posted on April 13, 2012 07:49
An Albion man, who has taken in almost three-quarters of a million dollars in lottery winnings, has been arrested for welfare fraud.
Authorities say 51-year-old Anthony Palermo won a thousand dollars a week for life on a lottery scratch-off ticket 14 years ago.
But just last September he applied and received about 4-thousand dollars in welfare benefits.
Records show that a month earlier, Palermo may have sold his future winnings for a lump sum payout.
Palermo was arraigned on the charges in Albion Town Court yesterday and then released on his own recognizance.
The Batavia woman who allegedly punched out an older Wal-Mart cashier on Christmas Eve has pled not guilty.
26-year-old Jaquetta Simmons appeared briefly in Genesee County Court yesterday.
She is accused of slugging 70-year-old Grace Suozzi sending her to the hospital.
Simmons is charged with two counts assault. One is under New York’s so-called “Granny Law” for allegedly assaulting a person over the age of 65.
The Alabama Volunteer Fire Department has come into some federal cash for answering calls on the Tonawanda Indian Reservation.
Congresswoman Kathy Hochul said the fire department has been trying for years to receive reimbursement for services they provide on the reservation.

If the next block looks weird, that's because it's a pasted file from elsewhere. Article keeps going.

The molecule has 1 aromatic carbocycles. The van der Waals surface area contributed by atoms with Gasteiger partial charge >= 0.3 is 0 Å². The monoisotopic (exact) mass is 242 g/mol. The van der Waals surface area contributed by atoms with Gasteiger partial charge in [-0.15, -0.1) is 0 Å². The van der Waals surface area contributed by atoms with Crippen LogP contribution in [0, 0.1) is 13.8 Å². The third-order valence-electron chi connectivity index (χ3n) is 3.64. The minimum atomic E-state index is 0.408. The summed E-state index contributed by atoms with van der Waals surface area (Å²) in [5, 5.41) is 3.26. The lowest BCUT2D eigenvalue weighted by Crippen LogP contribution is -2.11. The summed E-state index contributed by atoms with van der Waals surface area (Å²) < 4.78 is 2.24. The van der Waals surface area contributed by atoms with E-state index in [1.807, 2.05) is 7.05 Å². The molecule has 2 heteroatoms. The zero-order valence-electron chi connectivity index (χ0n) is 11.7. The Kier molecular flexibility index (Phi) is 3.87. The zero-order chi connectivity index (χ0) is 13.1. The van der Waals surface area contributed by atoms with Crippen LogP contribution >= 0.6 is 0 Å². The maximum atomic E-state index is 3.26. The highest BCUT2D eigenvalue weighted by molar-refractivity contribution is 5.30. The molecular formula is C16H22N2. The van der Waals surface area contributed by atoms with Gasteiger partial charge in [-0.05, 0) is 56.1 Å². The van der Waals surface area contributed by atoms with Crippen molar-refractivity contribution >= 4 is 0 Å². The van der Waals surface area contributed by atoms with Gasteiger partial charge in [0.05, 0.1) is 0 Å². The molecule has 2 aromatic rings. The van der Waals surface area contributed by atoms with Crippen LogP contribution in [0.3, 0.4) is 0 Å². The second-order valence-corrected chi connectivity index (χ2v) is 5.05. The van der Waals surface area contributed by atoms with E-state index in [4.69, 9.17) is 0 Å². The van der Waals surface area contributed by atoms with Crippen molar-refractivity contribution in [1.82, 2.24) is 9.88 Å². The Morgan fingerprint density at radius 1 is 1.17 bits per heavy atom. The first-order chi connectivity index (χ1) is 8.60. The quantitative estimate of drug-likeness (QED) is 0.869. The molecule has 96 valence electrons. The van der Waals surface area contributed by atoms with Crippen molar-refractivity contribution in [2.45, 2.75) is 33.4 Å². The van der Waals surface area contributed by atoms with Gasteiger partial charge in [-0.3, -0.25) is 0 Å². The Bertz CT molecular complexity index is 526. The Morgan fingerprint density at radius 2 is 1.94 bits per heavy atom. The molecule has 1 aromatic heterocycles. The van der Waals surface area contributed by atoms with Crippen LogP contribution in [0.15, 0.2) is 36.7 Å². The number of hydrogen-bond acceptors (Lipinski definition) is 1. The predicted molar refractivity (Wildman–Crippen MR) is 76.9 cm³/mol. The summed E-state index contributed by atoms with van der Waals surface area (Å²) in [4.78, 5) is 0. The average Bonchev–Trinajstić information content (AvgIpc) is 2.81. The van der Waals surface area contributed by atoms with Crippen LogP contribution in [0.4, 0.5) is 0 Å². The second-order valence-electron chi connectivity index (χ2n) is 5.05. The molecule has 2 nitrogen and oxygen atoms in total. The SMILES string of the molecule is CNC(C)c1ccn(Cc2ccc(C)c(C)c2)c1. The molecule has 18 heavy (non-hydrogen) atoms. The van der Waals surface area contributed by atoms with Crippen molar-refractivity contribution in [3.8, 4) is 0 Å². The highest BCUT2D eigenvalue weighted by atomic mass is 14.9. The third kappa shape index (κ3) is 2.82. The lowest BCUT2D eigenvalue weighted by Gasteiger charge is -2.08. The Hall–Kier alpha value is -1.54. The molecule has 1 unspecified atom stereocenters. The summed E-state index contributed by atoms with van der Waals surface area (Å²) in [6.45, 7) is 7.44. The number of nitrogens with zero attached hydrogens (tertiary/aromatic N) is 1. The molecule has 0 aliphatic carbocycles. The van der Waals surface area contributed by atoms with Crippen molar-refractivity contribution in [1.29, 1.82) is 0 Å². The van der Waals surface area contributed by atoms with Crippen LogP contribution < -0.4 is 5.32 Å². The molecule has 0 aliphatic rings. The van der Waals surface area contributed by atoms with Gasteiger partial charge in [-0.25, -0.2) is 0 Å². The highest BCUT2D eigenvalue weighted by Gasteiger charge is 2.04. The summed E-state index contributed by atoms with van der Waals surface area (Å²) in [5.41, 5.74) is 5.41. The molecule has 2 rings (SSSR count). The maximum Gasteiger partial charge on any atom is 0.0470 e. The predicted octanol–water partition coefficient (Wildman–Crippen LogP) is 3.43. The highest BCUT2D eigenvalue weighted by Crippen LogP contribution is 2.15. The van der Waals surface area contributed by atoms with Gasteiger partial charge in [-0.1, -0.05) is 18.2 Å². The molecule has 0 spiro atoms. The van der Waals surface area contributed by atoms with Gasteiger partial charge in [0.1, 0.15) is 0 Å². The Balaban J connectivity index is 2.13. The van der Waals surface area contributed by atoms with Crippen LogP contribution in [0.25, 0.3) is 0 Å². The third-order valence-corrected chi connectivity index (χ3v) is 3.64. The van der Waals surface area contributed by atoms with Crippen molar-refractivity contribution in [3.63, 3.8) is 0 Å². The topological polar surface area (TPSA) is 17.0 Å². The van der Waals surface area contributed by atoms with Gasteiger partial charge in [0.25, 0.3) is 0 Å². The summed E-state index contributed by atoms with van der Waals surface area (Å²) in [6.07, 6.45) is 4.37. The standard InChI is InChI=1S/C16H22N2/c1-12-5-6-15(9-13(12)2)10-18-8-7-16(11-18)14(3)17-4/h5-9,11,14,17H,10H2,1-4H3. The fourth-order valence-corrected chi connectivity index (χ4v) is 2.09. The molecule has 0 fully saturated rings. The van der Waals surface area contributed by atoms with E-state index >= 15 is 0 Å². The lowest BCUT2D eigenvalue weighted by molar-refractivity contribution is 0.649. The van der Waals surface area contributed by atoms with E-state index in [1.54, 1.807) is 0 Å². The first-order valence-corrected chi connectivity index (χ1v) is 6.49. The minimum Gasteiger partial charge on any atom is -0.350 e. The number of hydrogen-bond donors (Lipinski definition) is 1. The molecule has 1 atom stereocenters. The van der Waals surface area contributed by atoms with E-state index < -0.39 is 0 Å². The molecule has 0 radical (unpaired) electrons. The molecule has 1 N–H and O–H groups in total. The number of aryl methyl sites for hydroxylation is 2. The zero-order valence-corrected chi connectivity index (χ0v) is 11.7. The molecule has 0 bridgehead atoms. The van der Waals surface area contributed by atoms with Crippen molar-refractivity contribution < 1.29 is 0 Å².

Under an agreement reached this week, the Alabama Fire Dept. will receive $69,000 per year for the next five years from the Bureau of Indian Affairs for providing service to the reservation.
The Alabama Fire Department answers about 115 calls per year on the reservation.
Approximately 700 National Grid customers in Byron and Bergen will experience a brief electrical service interruption this Saturday. The interruption will take place from 4am to 6am.
It will allow technicians to safely replace a transformer in the region. Customers experiencing the interruption will receive an automated phone call prior to the outage.
Police and Fire companies have been notified about the interruption.
Recent freezing temperatures have area apple growers concerned over damaged crops. Some apple tree blossoms have frozen. That's not good news and if the crops aren't as fertile as usual, the state's prized apple crops will be in short supply. The price of apples could even double.